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Is it important to have corroborating evidence in an asylum case?

Asylum cases are very difficult to win.  There are a lot of ways to make asylum cases even harder to win.  For instance, there are basically two types of asylum claims.  The first type of asylum claim is when a person is in the United States and makes an affirmative application for asylum.  This type of person would argue that if they were forced to return to their home country, they would face persecution based on their religion, their ethnicity or some other recognized distinction.  An asylum application would be decided at the closest asylum office.

For St. Louis asylum cases, the closest asylum office is in Chicago, Illinois.  The way it works here in Missouri and Southern Illinois is that the asylum office waits until it has a sufficient number of applications and then schedules all of the St. Louis asylum cases for the same week.  The interviews occur at the local USCIS office at 1222 Spruce Street.  The asylum officer interviews the applicant, inquires into the basis for the asylum claim and often spends a lot of time inquiring into past persecution.

If the asylum case is granted, the person is on a path to lawful permanent resident status.  But if asylum is denied, that is not necessarily the end of the case.  If someone has no basis other than the requested asylum to remain in the US, after the denial of the request, the person is placed in deportation/removal proceedings.  During these proceedings, the alien can request asylum as a defense to deportation.  That is, the person can ask an immigration judge to grant them asylum and to allow them to remain in the U.S.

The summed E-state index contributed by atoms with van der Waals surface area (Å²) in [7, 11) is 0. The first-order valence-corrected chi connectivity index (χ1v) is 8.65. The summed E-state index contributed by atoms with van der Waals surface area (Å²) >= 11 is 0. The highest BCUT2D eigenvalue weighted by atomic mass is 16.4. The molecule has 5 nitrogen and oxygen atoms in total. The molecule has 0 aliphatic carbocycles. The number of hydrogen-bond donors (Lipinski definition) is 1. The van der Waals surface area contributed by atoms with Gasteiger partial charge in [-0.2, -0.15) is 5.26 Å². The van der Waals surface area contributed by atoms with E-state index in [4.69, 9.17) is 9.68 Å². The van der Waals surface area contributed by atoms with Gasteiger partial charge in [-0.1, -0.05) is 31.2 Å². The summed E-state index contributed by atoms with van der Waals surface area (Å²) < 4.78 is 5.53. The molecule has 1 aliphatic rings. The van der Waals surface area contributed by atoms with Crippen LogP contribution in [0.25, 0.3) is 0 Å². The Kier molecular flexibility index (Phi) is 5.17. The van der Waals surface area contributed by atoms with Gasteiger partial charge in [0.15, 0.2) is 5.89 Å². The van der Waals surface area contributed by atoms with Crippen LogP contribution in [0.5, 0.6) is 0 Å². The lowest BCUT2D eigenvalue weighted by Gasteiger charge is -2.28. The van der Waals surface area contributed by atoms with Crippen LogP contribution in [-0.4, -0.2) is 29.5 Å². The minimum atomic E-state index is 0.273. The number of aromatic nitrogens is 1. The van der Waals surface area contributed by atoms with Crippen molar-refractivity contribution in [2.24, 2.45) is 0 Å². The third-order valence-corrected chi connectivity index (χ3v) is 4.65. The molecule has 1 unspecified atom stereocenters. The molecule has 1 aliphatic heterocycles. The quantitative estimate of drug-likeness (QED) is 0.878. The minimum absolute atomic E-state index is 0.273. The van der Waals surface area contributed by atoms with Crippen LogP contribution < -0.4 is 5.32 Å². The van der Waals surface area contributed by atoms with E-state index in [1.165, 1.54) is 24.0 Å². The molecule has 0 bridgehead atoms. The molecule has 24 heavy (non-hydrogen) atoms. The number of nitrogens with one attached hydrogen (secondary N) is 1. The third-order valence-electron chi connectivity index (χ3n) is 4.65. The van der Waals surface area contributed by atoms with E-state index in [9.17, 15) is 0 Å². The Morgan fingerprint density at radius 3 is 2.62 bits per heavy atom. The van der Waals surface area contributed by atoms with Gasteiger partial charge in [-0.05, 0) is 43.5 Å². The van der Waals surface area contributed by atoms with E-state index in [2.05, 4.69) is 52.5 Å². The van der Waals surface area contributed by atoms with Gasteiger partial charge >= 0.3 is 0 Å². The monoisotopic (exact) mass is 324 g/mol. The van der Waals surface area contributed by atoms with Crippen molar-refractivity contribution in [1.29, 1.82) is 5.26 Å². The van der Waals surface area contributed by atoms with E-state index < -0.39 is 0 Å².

Asylum as a defensive measure is also very difficult to achieve.  The DHS attorneys who are prosecuting the deportation case are very good at inquiring into the appropriateness of asylum.  One of their favorite arguments is that the asylum seeker lacks corroborating (supporting) evidence.  DHS argues that the immigration judge can't simply rely upon the word of the asylum seeker.

This is where working with an immigration lawyer who is experienced in asylum cases can make the difference between success and failure.  A good immigration attorney knows how to prepare a strong asylum case.  It is also very important to present the corroborating evidence early - like in the initial request for asylum - because if it is not submitted at the outset, the government sometimes argues that the new evidence conflicts somehow with the old evidence.  Getting evidence from independent 3rd party sources like the Red Cross, country reports and expert witnesses is crucial.  But even sworn testimony from family members or acquaintances can help boost the chances of success tremendously.

Like stated above, asyum cases are difficult to win.  Don't do anything early on to screw up your case. Make sure that you submit the strongest case possible at the earliest possible opportunity.

To contact our office to learn more about asylum, please call (314) 961-8200 or visit or our contact page.

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